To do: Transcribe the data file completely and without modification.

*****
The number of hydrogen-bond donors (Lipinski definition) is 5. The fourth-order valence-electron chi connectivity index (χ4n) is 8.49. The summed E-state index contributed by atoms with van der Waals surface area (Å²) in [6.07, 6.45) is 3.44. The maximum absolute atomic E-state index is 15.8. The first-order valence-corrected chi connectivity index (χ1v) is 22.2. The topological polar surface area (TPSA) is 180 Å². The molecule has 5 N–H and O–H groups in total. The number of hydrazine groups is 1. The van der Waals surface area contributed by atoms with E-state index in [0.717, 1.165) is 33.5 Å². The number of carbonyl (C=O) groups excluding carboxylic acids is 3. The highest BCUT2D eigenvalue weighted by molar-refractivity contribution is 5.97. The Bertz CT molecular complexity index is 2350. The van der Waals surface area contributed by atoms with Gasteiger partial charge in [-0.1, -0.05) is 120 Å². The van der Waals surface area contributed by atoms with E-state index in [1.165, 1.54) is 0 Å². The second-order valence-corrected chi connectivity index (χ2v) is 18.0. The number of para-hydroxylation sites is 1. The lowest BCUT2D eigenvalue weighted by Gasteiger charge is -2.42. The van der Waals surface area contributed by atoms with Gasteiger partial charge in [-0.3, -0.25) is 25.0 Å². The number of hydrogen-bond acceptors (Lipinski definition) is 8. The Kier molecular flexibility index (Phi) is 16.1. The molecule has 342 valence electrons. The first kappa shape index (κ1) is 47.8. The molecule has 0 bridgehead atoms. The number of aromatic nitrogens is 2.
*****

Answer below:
The number of hydrogen-bond donors (Lipinski definition) is 5. The fourth-order valence-electron chi connectivity index (χ4n) is 8.49. The summed E-state index contributed by atoms with van der Waals surface area (Å²) in [6.07, 6.45) is 3.44. The maximum absolute atomic E-state index is 15.8. The first-order valence-corrected chi connectivity index (χ1v) is 22.2. The topological polar surface area (TPSA) is 180 Å². The molecule has 5 N–H and O–H groups in total. The number of hydrazine groups is 1. The van der Waals surface area contributed by atoms with E-state index in [0.717, 1.165) is 33.5 Å². The number of carbonyl (C=O) groups excluding carboxylic acids is 3. The highest BCUT2D eigenvalue weighted by molar-refractivity contribution is 5.97. The Bertz CT molecular complexity index is 2350. The van der Waals surface area contributed by atoms with Gasteiger partial charge in [-0.1, -0.05) is 120 Å². The van der Waals surface area contributed by atoms with E-state index in [1.165, 1.54) is 0 Å². The second-order valence-corrected chi connectivity index (χ2v) is 18.0. The number of para-hydroxylation sites is 1. The lowest BCUT2D eigenvalue weighted by Gasteiger charge is -2.42. The van der Waals surface area contributed by atoms with Gasteiger partial charge in [-0.3, -0.25) is 25.0 Å². The number of hydrogen-bond acceptors (Lipinski definition) is 8. The Kier molecular flexibility index (Phi) is 16.1. The molecule has 342 valence electrons. The first kappa shape index (κ1) is 47.8. The molecule has 0 bridgehead atoms. The number of aromatic nitrogens is 2.